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Human Abilities

Human Abilities

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Human Abilities

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  1. Human Abilities Sensory, motor, and cognitive capabilities

  2. Outline • Human capabilities • Senses • Motor systems • Information processing • Memory • Cognitive Processes • Selective attention, learning, problem solving, language • Predictive Models -> next lecture

  3. Typical Person • Do we really have limited memory capacity?

  4. Basic Human Capabilities • Do not change very rapidly • Not like Moore’s law! • Have limits, which are important to understand • Our abilities to not change, but our understanding of them does • Why do we care? • Better design! • Want to improve user performance • Universal design – design for everyone, including those with disabilities • We’ll come back to this later in the semester…

  5. Usable Senses The 5 senses (sight, sound, touch, taste and smell) are used by us every day • each is important on its own • together, they provide a fuller interaction with the natural world Computers rarely offer such a rich interaction Can we use all the available senses? • ideally, yes • practically – no We can use • sight • sound • touch (sometimes) We cannot (yet) use • taste • smell

  6. Vision Fundamentals • Retina has • 6.5 M cones (color vision), mostly at fovea (1/3)˚ • About 150,000 cones per square millimeter • Fewer blue sensing cones than red and green at fovea • 100 M rods (night vision), spread over retina, none at fovea • Adaptation • Switching between dark and light causes fatigue

  7. Vision implications (more to come in visual design) • Color • Distinguishable hues, optical illusions • About 9 % of males are red-green colorblind! • See http://colorlab.wickline.org/colorblind/colorlab/ • Acuity • Determines smallest size we can see • Less for blue and yellow than for red and green

  8. Color/Intensity Discrimination • The 9 hues most people can identify are: ColorWavelength Red 629 Red-Orange 596 Yellow-Orange 582 Green-Yellow 571 Yellow-Green 538 Green 510 Blue-Green 491 Blue 481 Violet-Blue 460

  9. Color Surround Effect • Our perception of a color is affected by the surrounding color

  10. Effect of Colored Text on Colored Background Black text on white Gray text on white Yellow text on white Light yellow text on white Green text on white Light green text on white Blue text on white Pale blue text on white Dark red text on white Red text on white Rose text on white

  11. Audition (Hearing) • Capabilities (best-case scenario) • pitch - frequency (20 - 20,000 Hz) • loudness - amplitude (30 - 100dB) • location (5° source & stream separation) • timbre - type of sound (lots of instruments) • Often take for granted how good it is(disk whirring) • Implications ?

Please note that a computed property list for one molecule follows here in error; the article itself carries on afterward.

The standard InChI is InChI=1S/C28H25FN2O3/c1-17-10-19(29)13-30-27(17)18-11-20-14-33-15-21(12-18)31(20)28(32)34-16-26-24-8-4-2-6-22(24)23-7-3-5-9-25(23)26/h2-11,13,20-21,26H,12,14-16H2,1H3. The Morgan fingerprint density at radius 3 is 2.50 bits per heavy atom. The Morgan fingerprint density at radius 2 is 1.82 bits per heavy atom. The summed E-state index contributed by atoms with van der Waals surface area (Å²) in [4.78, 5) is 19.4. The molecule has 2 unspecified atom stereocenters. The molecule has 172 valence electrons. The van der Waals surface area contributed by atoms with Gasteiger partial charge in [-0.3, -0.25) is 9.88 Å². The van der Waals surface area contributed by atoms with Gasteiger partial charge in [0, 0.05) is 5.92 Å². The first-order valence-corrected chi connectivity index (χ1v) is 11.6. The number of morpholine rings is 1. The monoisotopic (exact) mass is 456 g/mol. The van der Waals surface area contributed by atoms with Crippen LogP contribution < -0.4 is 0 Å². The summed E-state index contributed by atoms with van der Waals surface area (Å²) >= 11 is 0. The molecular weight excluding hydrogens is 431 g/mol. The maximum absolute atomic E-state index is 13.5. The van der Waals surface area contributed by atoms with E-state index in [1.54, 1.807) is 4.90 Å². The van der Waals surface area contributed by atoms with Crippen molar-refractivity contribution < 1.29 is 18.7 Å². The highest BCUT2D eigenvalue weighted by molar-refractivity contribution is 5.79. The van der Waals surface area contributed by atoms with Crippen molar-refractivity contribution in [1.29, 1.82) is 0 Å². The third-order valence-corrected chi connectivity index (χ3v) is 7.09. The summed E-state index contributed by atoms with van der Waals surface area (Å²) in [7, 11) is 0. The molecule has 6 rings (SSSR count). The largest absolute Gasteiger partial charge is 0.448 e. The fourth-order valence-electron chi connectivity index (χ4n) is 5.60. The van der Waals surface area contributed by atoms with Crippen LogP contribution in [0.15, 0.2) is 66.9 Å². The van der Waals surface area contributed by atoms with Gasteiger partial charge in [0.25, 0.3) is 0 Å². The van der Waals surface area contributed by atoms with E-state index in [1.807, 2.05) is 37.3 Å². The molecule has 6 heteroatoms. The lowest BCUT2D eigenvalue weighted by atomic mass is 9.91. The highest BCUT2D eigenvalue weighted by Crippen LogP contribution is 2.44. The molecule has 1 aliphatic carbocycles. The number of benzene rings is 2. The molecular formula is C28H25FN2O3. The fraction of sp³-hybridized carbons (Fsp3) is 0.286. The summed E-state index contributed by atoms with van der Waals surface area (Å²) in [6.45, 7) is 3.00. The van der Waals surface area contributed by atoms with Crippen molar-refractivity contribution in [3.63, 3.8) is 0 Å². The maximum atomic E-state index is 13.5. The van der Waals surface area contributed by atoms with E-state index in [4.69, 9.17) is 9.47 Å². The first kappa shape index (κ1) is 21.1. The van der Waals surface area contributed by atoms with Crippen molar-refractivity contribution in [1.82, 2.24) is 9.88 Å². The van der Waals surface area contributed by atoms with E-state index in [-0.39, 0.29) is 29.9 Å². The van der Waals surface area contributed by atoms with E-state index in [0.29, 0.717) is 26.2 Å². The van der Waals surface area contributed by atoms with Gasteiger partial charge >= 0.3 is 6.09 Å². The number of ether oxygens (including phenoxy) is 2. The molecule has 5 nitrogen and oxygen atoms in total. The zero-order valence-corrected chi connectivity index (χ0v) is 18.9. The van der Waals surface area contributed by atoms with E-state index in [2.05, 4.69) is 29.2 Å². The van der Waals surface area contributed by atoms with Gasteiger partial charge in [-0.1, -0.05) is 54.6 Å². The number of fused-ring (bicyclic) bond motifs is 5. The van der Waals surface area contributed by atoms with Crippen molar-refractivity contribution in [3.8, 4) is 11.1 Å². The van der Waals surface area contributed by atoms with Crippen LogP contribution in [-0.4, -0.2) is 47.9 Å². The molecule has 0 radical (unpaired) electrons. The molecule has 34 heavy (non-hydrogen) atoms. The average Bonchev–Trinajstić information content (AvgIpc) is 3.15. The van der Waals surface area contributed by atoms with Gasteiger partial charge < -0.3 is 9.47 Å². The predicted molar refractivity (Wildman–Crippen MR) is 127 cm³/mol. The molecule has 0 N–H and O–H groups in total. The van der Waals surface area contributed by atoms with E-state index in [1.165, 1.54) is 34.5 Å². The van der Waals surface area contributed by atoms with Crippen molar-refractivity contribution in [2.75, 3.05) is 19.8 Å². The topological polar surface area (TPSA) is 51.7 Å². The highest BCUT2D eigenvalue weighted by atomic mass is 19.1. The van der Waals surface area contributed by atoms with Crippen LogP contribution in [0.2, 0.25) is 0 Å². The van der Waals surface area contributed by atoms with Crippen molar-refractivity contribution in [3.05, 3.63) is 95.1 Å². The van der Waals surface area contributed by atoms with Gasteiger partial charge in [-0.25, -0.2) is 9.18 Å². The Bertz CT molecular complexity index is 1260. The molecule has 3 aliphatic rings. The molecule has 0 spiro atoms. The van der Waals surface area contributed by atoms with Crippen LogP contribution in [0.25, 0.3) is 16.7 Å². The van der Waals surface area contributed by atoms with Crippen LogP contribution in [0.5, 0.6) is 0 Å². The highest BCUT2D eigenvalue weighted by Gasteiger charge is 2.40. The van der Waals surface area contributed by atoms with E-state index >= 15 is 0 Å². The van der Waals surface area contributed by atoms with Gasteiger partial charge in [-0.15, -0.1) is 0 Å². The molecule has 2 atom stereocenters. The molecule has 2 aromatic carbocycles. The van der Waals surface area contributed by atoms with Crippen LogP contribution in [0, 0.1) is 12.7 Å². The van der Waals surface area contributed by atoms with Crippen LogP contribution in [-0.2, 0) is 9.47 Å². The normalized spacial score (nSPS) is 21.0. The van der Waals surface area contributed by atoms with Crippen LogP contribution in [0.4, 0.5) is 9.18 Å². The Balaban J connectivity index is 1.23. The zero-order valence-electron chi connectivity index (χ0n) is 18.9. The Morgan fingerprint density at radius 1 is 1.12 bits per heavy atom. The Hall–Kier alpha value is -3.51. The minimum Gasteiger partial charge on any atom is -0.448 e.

12. Touch • Three main sensations handled by different types of receptors: • Pressure (normal) • Intense pressure (heat/pain) • Temperature (hot/cold) • Where important? • Mouse, Other I/O, VR, surgery

  13. Motor System (Our Output System) • Capabilities • Range of movement, reach, speed,strength, dexterity, accuracy • Workstation design, device design • Often cause of errors • Wrong button • Double-click vs. single click • Principles • Feedback is important • Minimize eye movement • See Handbooks for data

  14. Work Station Ergonomics – to Facilitate I/O

  15. The Mind • And now on to memory and cognition…

  16. The “Model Human Processor” • A true classic - see Card, Moran and Newell, The Psychology of Human-Computer Interaction, Erlbaum, 1983 • Microprocessor-human analogue using results from experimental psychology • Provides a view of the human that fits much experimental data • But is a partial model • Focus is on a single user interacting with some entity (computer, environment, tool) • Neglects effect of other people

  17. Memory • Perceptual “buffers” • Brief impressions • Short-term (working) memory • Conscious thought, calculations • Long-term memory • Permanent, remember everything that ever happened to us

  18. LONG-TERM MEMORY R = Semantic D = Infinite S = Infinite SHORT-TERM (WORKING) MEMORY VISUAL IMAGE STORE AUDITORY IMAGE STORE R= Acoustic or Visual D (one chunk) = 73 [73-226] s D (3 chunks) = 7 [5-34] s S = 7 [5-9] chunks R = Visual D = 200 [70-1000] ms S = 17 [7-17] letters R = Acoustic D = 1.5 [0.9-3.5] s S = 5 [4.4-6.2] letters PERCEPTUAL PROCESSOR C = 100 [5-200] ms COGNITIVE PROCESSOR C = 70 [27-170] ms MOTOR PROCESSOR C = 70 [30-100] MS R = Representation D = Decay Time S = Size C = Cycle Time Eye movement (Saccade) = 230 [70-700] ms

  19. Sensory Stores • Very brief, but accurate representation • Physically encoded • Limited capacity • Iconic: 7-17 letters • Echoic: 4-6 • Haptic: ?? • Rapid Decay • Iconic: 70-1000 ms • Echoic: 0.9 – 3.5 sec • Attention filters information into short term memory and beyond for more processing • Perceptual Processor – interpret signal into semantically meaningful • Pattern recognition, language, etc.